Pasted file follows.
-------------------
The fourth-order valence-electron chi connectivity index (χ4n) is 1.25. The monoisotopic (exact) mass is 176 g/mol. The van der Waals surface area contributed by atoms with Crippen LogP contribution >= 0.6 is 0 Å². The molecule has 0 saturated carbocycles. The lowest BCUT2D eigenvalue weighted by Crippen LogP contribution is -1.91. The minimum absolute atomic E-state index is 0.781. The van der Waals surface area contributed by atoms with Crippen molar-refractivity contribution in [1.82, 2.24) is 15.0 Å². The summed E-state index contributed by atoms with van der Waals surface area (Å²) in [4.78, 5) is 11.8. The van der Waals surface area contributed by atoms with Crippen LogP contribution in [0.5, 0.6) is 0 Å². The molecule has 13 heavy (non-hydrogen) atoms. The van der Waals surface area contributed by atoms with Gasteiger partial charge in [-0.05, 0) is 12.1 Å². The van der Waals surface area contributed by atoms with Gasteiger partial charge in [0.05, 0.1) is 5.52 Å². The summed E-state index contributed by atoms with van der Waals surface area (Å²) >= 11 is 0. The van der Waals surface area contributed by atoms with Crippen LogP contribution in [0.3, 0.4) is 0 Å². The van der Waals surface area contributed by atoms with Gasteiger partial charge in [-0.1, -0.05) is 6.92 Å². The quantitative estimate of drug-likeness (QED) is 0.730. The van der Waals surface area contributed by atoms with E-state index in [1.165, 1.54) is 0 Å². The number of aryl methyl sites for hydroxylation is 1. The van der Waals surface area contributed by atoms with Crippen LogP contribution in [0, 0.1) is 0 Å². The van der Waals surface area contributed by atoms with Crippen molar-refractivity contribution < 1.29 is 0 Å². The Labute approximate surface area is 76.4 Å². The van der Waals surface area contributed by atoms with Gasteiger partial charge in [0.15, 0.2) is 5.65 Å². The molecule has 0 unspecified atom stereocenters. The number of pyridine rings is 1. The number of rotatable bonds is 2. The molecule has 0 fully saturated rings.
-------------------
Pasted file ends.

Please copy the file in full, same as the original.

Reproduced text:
The fourth-order valence-electron chi connectivity index (χ4n) is 1.25. The monoisotopic (exact) mass is 176 g/mol. The van der Waals surface area contributed by atoms with Crippen LogP contribution >= 0.6 is 0 Å². The molecule has 0 saturated carbocycles. The lowest BCUT2D eigenvalue weighted by Crippen LogP contribution is -1.91. The minimum absolute atomic E-state index is 0.781. The van der Waals surface area contributed by atoms with Crippen molar-refractivity contribution in [1.82, 2.24) is 15.0 Å². The summed E-state index contributed by atoms with van der Waals surface area (Å²) in [4.78, 5) is 11.8. The van der Waals surface area contributed by atoms with Crippen LogP contribution in [0.5, 0.6) is 0 Å². The molecule has 13 heavy (non-hydrogen) atoms. The van der Waals surface area contributed by atoms with Gasteiger partial charge in [-0.05, 0) is 12.1 Å². The van der Waals surface area contributed by atoms with Gasteiger partial charge in [0.05, 0.1) is 5.52 Å². The summed E-state index contributed by atoms with van der Waals surface area (Å²) >= 11 is 0. The van der Waals surface area contributed by atoms with Crippen LogP contribution in [0.3, 0.4) is 0 Å². The van der Waals surface area contributed by atoms with Gasteiger partial charge in [-0.1, -0.05) is 6.92 Å². The quantitative estimate of drug-likeness (QED) is 0.730. The van der Waals surface area contributed by atoms with E-state index in [1.165, 1.54) is 0 Å². The number of aryl methyl sites for hydroxylation is 1. The van der Waals surface area contributed by atoms with Crippen LogP contribution in [0, 0.1) is 0 Å². The van der Waals surface area contributed by atoms with Crippen molar-refractivity contribution < 1.29 is 0 Å². The Labute approximate surface area is 76.4 Å². The van der Waals surface area contributed by atoms with Gasteiger partial charge in [0.15, 0.2) is 5.65 Å². The molecule has 0 unspecified atom stereocenters. The number of pyridine rings is 1. The number of rotatable bonds is 2. The molecule has 0 fully saturated rings.